This period turned out to be one of the most fruitful for me. Weather permitting, I generally worked outside. One of the old crumbling outbuildings housed an ancient wooden horse-drawn cart which served to hang my batik drying line on. The light was superb and it felt good to be outdoors all day for most of the year. I could even keep an eye on the goats from there too and often would work out there completely naked. The nearest I ever came to complete disaster was when I once reached out for hot wax with my tjanting and inadvertently pulled the wax pot over onto me. It had never happened before and has never happened since. I saw it falling towards my totally unprotected body as if in a slow motion dream and instinctively jumped sideways into a tall plastic garbage container full of bright red dye that stood beside me. I hit the dye just as the boiling wax hit my lower body. The cold dye probably saved my manhood and life for I escaped, with only slight burns and brilliantly dyed legs and thighs, to batik again.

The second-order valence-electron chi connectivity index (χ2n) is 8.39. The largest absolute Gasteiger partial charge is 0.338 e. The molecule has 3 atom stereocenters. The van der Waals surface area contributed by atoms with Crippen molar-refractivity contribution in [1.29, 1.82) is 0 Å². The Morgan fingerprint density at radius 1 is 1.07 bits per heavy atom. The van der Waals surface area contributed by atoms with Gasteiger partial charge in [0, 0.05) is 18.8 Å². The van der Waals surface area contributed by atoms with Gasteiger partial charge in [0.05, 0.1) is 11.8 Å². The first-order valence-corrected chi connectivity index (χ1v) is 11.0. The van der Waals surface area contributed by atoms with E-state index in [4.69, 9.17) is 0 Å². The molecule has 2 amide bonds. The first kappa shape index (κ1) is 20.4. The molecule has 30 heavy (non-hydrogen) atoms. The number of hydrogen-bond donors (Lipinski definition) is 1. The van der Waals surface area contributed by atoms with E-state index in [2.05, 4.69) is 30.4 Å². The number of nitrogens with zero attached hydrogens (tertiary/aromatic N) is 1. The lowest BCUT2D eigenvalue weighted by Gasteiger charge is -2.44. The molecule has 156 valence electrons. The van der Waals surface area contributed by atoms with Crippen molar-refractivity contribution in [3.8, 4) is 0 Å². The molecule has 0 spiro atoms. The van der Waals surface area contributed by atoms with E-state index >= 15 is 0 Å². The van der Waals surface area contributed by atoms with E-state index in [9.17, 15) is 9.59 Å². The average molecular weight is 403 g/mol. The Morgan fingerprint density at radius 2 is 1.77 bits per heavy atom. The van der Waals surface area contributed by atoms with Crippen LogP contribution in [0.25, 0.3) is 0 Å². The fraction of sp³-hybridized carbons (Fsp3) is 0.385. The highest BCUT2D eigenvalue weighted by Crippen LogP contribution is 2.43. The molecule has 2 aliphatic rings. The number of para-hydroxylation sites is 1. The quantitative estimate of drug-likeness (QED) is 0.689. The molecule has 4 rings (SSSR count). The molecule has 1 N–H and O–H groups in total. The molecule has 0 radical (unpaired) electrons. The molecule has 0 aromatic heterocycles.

In order to keep up with ever increasing orders for wrap-around skirts, I used to go out onto the big flat rock by the house every evening to do a quick sketch of the sunset. I would draw it on a skirt the next morning and have it batiked, cleaned of wax and straight into the shop within a few days. We felt a new immediacy about the work while working in a medium notoriously slow and laborious to realize. By this time, Gwyn's fortune was long gone and we found ourselves in friendly competition with Michael and Gene who were also turning out batik clothes as fast as they could. Competition is one of the prime tenants of commerce and although we would probably have scoffed at the idea way back then, I'm sure that the two rival batik studios spurred each other on to greater creative heights and to higher production levels. Wrap-around skirts were in that year. They were easy to sew, provided large canvases for our ideas and German tourists couldn't get enough of them. We tended to work in series, producing birds or landscapes or flower studies. There wasn't much difference in the work we produced for our skirts or for our wall hangings. Batik was a slow but original way to paint cloth and nobody else was doing anything like the work we were doing.